Proposed Penrhyn St. Development – pros and cons


Last week’s scheduled Open House by developer Abstract Developments about their proposed development at 2580/2588 Penrhyn St. did not take place. Goward House management apparently knew nothing about it, so the venue was closed when people arrived at 7pm. However, an impromptu presentation was made in the parking lot, before an audience of about a dozen people, between 7:15 and 7:45pm.

From those who did attend the presentation, and from members of the board who saw the presentation given by Abstract last December, the following arguments for and against have been raised.  

In favour: 

  • The development appears to be broadly in line with the Cadboro Bay LAP in terms of allowing multi-family housing in the Village Centre and compliance with the Multi-Family Housing Development Guidelines (Table 7.1) with regard to overall height (9m.), orientation (front doors along street frontage), public pedestrian access through and in front of the site, and consolidation of existing lots.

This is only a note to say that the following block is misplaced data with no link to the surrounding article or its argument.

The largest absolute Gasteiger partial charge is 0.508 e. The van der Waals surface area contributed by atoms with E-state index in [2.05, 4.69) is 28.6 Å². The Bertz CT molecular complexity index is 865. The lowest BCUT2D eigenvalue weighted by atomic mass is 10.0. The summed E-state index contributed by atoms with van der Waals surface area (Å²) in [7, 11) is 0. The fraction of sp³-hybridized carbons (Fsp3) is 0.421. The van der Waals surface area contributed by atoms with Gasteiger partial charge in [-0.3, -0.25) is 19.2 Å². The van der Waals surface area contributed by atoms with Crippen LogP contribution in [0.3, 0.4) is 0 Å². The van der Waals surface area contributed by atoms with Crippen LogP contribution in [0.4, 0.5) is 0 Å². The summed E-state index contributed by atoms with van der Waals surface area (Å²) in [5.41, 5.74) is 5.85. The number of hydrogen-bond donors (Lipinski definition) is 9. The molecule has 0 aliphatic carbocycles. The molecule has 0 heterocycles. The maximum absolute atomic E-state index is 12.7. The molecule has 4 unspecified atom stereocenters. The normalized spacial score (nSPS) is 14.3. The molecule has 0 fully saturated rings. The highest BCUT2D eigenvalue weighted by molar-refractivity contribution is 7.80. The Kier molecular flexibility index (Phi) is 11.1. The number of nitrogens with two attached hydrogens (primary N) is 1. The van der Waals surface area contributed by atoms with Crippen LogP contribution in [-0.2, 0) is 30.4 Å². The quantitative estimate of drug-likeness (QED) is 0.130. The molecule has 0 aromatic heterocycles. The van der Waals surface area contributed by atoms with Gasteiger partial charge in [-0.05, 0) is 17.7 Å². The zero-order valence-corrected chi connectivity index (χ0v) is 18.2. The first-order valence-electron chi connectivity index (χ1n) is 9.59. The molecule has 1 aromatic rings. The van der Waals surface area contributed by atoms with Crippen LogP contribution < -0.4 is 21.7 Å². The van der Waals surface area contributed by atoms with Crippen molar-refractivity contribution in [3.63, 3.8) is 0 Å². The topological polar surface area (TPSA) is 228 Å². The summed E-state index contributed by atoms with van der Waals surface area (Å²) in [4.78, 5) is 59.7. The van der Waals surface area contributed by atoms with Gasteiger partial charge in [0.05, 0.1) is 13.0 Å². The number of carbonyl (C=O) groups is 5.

• The plans have been well advertised, but few objections have been received from local residents to the development per se
  • Attempts to reduce the building’s monolithic impact by breaking the roofline at the corners, and by using flat roofs to reduce the vertical size
  • The developer has a good reputation in Victoria.

Concerns that have been raised: 

  • Precedent: if this is approved, are 3-storey developments likely to follow in other parts of the Village?
  • No street-level perspectives were provided to allay concerns about overshadowing and obstruction of views
  • Light pollution: we ask for assurances that all external lighting in the development be “dark-sky friendly”. 
  • That the proposed condominiums of 600 – 800 sq. ft., costing $325,000 and above, are more suited to the downtown core than to Cadboro Bay, and would be difficult to sell – as was evident in the condo development built across the street. 
  • Insufficient parking provision (one per unit, plus four for the public) and increased traffic
  • Architectural: Some would like to see more stone cladding at the ground floor (commercial) level, and deeper reveals, rather than the shallow and mostly metal-frames around the glazed areas. Concerns were also raised that the flat-roof design is not in keeping with the pitched roof character of the area.

The CBRA has therefore told Saanich Planning Department that it is broadly in favour of the development, subject to the above concerns being adequately addressed. 

Leave a Reply